No service is perfect and IFTTT has its fair share of glitches, slow updates and missing features. When it works it is unbelievably great. When it doesn’t it is hella frustrating. This doesn’t mean the problem is always with IFTTT and often the problems you encounter would impact a competitor application as well.
For any service acting as an intermediary reliability can be particularly frustrating. When the interfaces for either the trigger or action sites/services are not working perfectly it can be perceived as a failure of the intermediary service. In reality the integration service provider may have no control. Alternatively, it may be that the problem is completely their issue… or just one service or even all of the services… or something you programmed wrong when you set things up… who knows? One of the biggest challenges can be troubleshooting these services when they aren’t working the way you want or expect them to.
Also, (this is more of a small preference gripe than a flaw or problem with IFTTT), not all services are created equal. We found some of the differences surprisingly massive at times. For example there are at least five different types of smart lighting systems supported by IFTTT and each one offers wildly different functionality. To complicate matters further it isn’t always the most mature or popular systems that offer the widest or most useful ranges of services. In this case: if you plan to use IFTTT as your main way of controlling and connecting your smart lights we would recommend LIFX bulbs over our usual recommendation of Hue bulbs. The recommendation changes solely because the IFTTT functionality offered by LIFX is much better. Bottom line: if you plan to use IFTTT extensively be sure to research and factor in the functionality offered for competing options. Just because it says “works with IFTTT” on both tins does not mean that everything inside is equal.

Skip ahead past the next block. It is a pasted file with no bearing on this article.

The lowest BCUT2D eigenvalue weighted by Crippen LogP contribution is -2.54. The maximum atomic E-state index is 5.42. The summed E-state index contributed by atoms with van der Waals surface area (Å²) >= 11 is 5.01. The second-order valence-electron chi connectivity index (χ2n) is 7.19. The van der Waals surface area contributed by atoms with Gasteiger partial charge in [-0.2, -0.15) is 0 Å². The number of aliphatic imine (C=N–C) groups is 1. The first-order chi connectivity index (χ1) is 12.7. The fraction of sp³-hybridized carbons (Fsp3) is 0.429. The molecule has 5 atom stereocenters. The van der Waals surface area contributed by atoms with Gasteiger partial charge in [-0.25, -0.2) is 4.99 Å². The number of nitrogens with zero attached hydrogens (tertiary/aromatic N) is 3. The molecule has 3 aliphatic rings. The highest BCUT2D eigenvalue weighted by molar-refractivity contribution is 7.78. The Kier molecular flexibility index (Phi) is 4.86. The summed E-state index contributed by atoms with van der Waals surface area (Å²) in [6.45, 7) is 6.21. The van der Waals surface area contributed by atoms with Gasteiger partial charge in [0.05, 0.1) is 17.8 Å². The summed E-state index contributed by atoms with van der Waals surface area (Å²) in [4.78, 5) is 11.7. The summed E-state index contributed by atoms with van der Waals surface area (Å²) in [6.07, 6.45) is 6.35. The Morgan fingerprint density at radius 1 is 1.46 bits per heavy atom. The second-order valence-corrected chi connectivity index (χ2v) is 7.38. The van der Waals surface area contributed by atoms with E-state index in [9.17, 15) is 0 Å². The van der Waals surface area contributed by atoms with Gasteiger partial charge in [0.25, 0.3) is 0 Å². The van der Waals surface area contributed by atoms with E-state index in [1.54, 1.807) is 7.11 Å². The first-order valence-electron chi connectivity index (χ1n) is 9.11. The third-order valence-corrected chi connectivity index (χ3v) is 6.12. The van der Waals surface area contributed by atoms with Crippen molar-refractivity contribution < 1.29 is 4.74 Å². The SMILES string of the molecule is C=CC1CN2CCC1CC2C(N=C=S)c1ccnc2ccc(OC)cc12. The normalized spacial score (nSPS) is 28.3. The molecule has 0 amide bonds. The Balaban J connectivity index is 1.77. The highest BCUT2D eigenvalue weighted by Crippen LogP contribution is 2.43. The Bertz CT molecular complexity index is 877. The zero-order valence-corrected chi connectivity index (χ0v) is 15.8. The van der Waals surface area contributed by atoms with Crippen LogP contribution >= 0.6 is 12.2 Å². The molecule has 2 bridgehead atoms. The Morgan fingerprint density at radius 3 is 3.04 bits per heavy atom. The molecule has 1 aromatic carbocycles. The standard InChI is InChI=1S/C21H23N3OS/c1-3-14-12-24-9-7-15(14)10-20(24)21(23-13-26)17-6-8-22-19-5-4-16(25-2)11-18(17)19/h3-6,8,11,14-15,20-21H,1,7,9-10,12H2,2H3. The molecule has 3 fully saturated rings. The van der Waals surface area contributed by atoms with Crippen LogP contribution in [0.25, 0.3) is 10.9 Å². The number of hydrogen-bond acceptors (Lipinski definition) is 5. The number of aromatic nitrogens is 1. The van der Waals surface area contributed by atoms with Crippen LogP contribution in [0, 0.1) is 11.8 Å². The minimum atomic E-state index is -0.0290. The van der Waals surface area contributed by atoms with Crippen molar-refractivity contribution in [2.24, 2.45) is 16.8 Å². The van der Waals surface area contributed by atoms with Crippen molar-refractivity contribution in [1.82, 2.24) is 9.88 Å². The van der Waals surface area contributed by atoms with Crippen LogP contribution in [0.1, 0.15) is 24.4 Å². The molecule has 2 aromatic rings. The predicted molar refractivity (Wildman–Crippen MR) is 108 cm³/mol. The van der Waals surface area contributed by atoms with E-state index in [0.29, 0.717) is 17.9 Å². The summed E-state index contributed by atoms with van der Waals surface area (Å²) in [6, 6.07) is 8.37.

When the Alternative Might Be Better:
IFTTT has a huge list of integrations and an open interface to add more as needed but you may find that alternatives are needed (or work better) for specific technologies. For example the Microsoft Flow tool will probably work better and have more functionality integrating with other Microsoft applications. If it is a mission critical corporate application you may find that Zapier is a better fit.
In general Stringify is probably the best overall automation application and it really excels for home automation. The main reasons Strigify is not our pick of what we love are: It has fewer partners and integrations, IFTTT is easier to use, and IFTTT has a few killer canned recipes that jump start and make it super useful right away. However, the annoying limitations of IFTTT are addressed in Stringify with multiple conditions and actions. Stringify also is way more reliable, it is more likely to fire an event because it does or doesn’t see a trigger than to let one pass without running like IFTTT. Stringify is getting better every day and we find ourselves using it more and more instead of IFTTT so we wouldn’t be surprised to see our recommendation change in the future. If you are not put off by the complexity and are willing to invest the effort to figure out the intricacies of how Stringify works and the devices you want to control are in the ecosystem (which is growing rapidly – they are even connected with IFTTT now!) Stringify is a great alternative and highly recommended.
Finally, if you have the interest and the aptitude: using a home automation hub can move more control back to you. It also moves the responsibility and the work so it is up to you to decide if the scales tip in favour of working harder and controlling your destiny or going with the easy integration and accepting slightly less control.